PHIL 2945

PHIL 2945

Course information provided by the Courses of Study 2020-2021. Courses of Study 2021-2022 is scheduled to publish by July 1.

This course examines controversies in the theory and history of civil disobedience. Do citizens have obligations to obey unjust laws? Can law breaking ever be civil rather than criminal? Do disruptive protests endanger democracy or strengthen the rule of law? How do acts of protest influence public opinion and policy? How is the distinction between violence and nonviolence politically constructed and contested? We will study classical writings and contemporary scholarship in pursuit of answers to these questions and related debates concerning the rule of law, conscientious objection, the uses of civility and incivility, punishment and responsibility, as well as whistleblowing, direct action, strikes, sabotage, hacktivism, and rioting.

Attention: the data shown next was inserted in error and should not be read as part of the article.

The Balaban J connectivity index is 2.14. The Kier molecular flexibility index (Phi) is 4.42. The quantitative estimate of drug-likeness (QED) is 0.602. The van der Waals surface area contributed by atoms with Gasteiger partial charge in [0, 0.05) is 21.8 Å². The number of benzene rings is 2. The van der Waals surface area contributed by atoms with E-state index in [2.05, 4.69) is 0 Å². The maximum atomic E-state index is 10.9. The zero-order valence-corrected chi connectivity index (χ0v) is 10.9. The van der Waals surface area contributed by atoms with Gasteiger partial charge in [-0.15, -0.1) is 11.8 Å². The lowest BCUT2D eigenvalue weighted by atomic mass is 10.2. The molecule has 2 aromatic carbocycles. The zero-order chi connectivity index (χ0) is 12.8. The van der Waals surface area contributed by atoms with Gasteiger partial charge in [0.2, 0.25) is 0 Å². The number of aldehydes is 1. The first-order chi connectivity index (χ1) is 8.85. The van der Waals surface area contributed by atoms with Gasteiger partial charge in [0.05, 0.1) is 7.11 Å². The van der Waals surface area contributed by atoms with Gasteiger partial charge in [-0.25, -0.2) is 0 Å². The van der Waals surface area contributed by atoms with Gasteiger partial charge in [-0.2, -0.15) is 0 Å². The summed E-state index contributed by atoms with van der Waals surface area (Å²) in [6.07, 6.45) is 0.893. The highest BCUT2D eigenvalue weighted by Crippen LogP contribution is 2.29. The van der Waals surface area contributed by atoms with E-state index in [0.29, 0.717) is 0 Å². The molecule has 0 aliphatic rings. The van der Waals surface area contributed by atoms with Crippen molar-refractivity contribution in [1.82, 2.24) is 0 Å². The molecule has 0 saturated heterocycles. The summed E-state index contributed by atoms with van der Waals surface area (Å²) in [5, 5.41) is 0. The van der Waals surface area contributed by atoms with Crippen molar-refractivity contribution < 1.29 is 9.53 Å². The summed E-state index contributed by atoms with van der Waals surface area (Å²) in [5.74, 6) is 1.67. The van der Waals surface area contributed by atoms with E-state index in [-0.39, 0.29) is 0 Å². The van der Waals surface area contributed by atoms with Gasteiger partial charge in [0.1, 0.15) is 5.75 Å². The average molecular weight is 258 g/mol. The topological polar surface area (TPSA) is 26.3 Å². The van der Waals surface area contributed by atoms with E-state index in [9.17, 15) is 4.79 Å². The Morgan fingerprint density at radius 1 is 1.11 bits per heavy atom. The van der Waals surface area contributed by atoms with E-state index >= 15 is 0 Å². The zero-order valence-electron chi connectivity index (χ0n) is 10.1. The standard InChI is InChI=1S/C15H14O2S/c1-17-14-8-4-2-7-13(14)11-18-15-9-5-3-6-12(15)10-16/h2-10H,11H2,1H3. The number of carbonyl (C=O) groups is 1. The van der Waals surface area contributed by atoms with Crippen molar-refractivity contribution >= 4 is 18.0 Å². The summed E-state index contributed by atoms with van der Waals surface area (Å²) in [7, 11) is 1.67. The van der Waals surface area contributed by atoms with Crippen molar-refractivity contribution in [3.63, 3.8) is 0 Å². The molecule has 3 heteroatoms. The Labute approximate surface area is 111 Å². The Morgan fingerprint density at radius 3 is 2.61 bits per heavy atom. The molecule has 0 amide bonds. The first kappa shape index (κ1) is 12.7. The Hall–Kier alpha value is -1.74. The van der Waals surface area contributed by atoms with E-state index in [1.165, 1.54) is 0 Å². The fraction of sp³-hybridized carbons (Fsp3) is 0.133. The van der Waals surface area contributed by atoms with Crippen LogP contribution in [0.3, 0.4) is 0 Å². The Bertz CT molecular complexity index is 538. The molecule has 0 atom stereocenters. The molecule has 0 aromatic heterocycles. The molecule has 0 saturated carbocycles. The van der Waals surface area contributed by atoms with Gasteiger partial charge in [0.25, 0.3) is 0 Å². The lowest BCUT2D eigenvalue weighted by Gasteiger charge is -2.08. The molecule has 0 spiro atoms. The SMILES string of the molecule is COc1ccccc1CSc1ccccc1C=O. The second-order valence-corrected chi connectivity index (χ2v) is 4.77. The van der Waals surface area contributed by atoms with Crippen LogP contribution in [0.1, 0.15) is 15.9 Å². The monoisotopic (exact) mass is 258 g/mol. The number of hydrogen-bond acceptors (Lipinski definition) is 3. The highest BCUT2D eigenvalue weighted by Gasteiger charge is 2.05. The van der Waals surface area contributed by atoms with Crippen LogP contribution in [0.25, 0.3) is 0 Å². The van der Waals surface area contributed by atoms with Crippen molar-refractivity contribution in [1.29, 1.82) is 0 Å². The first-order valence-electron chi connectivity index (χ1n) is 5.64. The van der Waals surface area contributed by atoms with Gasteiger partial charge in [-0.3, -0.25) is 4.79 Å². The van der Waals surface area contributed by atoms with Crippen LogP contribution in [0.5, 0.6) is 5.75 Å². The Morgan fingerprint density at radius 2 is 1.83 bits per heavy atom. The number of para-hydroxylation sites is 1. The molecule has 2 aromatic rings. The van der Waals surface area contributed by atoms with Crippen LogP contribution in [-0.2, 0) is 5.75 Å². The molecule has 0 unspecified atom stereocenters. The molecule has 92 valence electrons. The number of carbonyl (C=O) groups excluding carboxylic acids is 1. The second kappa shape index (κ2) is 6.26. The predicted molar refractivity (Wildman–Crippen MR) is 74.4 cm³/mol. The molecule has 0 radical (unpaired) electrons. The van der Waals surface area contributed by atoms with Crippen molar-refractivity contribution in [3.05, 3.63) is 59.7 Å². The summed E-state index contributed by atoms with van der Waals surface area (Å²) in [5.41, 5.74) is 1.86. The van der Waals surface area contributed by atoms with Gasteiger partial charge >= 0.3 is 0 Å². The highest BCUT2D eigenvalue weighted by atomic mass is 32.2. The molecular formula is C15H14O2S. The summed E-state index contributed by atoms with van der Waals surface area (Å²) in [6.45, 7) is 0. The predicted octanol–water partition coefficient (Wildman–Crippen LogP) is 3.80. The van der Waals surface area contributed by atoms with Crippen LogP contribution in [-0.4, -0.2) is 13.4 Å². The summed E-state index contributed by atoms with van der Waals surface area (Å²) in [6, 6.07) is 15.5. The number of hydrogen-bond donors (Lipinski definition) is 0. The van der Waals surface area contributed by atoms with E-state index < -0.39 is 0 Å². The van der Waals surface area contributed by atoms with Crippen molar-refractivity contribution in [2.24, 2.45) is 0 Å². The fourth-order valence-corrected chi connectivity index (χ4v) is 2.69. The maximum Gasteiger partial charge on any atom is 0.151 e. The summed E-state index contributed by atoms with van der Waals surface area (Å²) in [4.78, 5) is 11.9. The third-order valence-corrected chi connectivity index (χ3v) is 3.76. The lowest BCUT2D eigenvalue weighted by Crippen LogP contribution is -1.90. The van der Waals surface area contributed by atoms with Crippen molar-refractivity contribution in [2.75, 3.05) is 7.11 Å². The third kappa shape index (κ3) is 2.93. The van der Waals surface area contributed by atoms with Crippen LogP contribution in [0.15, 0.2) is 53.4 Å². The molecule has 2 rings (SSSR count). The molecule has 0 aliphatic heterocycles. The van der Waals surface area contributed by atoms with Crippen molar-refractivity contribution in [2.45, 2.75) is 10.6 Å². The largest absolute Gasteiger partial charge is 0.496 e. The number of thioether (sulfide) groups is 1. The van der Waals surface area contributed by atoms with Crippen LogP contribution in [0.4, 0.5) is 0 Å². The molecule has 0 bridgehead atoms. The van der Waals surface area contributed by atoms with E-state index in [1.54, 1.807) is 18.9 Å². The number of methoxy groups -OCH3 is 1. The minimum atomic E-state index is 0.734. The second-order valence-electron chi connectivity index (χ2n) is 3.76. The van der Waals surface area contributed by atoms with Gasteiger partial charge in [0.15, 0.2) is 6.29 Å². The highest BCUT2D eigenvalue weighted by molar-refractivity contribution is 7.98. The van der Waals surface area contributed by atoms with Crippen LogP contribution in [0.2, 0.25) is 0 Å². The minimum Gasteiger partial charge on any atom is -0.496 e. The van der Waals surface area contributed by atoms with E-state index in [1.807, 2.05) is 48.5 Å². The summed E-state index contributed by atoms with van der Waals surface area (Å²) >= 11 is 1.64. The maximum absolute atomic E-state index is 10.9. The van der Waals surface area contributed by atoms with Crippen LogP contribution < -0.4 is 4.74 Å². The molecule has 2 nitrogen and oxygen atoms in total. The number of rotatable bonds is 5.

View Enrollment Information

Enrollment Information
Syllabi: none
  •   Regular Academic Session.  Choose one lecture and one discussion. Combined with: AMST 3785GOVT 3785

  • 4 Credits Stdnt Opt

  • 17368PHIL 2945  LEC 001

    • TRTo Be Assigned
    • Aug 26 - Dec 7, 2021
    • Livingston, A

  • Instruction Mode: In Person

  • 17369PHIL 2945  DIS 201

  • Instruction Mode: In Person

  • 17370PHIL 2945  DIS 202

  • Instruction Mode: In Person

  • 17371PHIL 2945  DIS 203

    • FTo Be Assigned
    • Aug 26 - Dec 7, 2021
    • Staff

  • Instruction Mode: In Person

  • 17372PHIL 2945  DIS 204

  • Instruction Mode: In Person